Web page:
The top court in Germany ruled in late December that the country’s parliament is obliged to establish rules to protect the disabled from falling victim to the triage decisions made by doctors in overcrowded hospitals in pandemic conditions.
The term “triage” reached broad public use gradually over a period of decades after its start in the world of combat medicine. “Triage” refers to the division of potential patients into three groups. In crisis conditions the most badly hurt likely cannot be helped with the resources available: all that can be done for them involves looking after their comfort in their final moments. The least badly hurt can wait longer. This means that the high-priority group is the middle group: those who are still well enough to benefit from help, yet damaged enough to need it quickly, get priority treatment.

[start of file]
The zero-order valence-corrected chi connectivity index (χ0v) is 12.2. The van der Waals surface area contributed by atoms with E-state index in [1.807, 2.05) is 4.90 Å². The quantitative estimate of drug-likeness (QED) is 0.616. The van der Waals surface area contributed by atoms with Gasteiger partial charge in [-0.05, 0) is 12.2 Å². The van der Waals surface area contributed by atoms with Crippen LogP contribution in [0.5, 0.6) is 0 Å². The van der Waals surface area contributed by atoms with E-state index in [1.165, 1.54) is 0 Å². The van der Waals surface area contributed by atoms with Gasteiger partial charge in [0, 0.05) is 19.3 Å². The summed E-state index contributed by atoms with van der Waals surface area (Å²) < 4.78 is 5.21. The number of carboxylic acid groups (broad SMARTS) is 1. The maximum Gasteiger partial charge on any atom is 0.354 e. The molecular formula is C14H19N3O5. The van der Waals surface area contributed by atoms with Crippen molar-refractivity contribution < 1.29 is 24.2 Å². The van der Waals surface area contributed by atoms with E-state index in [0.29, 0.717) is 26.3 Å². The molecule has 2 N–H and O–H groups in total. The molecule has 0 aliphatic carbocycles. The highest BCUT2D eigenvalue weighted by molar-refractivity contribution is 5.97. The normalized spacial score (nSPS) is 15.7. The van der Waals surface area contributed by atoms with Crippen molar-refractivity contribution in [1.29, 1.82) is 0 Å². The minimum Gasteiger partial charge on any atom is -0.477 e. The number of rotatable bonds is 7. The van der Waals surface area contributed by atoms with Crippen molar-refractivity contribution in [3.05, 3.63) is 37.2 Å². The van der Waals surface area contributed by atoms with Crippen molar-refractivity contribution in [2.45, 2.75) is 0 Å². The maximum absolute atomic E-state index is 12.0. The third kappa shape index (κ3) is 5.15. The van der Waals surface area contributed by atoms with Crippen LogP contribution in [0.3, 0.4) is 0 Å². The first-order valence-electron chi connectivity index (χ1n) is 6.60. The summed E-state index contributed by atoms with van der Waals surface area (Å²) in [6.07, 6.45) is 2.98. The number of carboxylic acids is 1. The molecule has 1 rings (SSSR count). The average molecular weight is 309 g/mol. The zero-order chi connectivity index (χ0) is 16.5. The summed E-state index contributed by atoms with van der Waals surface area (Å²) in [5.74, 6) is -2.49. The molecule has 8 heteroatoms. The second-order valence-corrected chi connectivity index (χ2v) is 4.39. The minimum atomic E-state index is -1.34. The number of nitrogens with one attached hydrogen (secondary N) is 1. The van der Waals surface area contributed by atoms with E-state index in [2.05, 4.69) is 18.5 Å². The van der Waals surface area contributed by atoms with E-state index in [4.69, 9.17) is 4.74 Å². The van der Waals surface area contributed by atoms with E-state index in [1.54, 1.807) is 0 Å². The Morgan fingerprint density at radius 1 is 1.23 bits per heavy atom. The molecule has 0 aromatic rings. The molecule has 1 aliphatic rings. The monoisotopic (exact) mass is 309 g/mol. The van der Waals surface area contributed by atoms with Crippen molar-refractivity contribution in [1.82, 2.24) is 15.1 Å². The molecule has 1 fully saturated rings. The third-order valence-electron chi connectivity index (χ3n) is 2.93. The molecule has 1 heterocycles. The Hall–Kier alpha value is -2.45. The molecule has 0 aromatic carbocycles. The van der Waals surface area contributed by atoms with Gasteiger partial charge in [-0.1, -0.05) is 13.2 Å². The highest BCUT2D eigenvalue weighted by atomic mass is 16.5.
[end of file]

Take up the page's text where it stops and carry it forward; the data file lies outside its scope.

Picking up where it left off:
Currently, more than 19 percent of German ICU beds are occupied by Covid patients, and the fear is that overcrowding creates triage decisions not just for the Covid patients but for anyone.
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A group of disabled persons brought this lawsuit, objecting that they might be left untreated by a hospital applying triage procedures due to the pressures of the pandemic surge in that country. The Federal Constitutional Court agreed, saying that the situation violates Germany’s constitution. It ordered the legislature to write explicit protection.